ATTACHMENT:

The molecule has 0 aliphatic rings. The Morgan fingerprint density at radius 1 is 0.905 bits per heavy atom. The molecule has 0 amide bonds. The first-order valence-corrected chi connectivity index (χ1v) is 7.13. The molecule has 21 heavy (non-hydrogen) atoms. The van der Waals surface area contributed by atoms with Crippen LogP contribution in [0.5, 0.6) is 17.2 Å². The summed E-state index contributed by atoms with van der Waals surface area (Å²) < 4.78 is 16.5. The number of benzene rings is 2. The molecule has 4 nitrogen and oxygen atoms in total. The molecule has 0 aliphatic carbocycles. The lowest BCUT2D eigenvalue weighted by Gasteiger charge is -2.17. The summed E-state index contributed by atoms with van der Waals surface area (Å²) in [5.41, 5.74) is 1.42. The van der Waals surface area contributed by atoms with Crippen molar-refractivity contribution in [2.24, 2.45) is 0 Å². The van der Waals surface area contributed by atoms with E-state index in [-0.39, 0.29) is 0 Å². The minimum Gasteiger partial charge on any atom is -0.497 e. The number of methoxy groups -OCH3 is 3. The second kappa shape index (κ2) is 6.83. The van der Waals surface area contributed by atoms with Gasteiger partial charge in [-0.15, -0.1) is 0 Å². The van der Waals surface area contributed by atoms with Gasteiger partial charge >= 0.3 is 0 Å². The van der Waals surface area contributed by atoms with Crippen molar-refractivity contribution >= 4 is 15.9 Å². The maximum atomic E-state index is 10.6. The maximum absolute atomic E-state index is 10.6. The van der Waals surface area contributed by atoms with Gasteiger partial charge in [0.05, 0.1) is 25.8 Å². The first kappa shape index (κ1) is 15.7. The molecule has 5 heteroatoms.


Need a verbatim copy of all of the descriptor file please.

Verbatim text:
The molecule has 0 aliphatic rings. The Morgan fingerprint density at radius 1 is 0.905 bits per heavy atom. The molecule has 0 amide bonds. The first-order valence-corrected chi connectivity index (χ1v) is 7.13. The molecule has 21 heavy (non-hydrogen) atoms. The van der Waals surface area contributed by atoms with Crippen LogP contribution in [0.5, 0.6) is 17.2 Å². The summed E-state index contributed by atoms with van der Waals surface area (Å²) < 4.78 is 16.5. The number of benzene rings is 2. The molecule has 4 nitrogen and oxygen atoms in total. The molecule has 0 aliphatic carbocycles. The lowest BCUT2D eigenvalue weighted by Gasteiger charge is -2.17. The summed E-state index contributed by atoms with van der Waals surface area (Å²) in [5.41, 5.74) is 1.42. The van der Waals surface area contributed by atoms with Crippen molar-refractivity contribution in [2.24, 2.45) is 0 Å². The van der Waals surface area contributed by atoms with E-state index in [-0.39, 0.29) is 0 Å². The minimum Gasteiger partial charge on any atom is -0.497 e. The number of methoxy groups -OCH3 is 3. The second kappa shape index (κ2) is 6.83. The van der Waals surface area contributed by atoms with Gasteiger partial charge in [-0.15, -0.1) is 0 Å². The van der Waals surface area contributed by atoms with Gasteiger partial charge >= 0.3 is 0 Å². The van der Waals surface area contributed by atoms with Crippen molar-refractivity contribution >= 4 is 15.9 Å². The maximum atomic E-state index is 10.6. The maximum absolute atomic E-state index is 10.6. The van der Waals surface area contributed by atoms with Gasteiger partial charge in [0.05, 0.1) is 25.8 Å². The first kappa shape index (κ1) is 15.7. The molecule has 5 heteroatoms.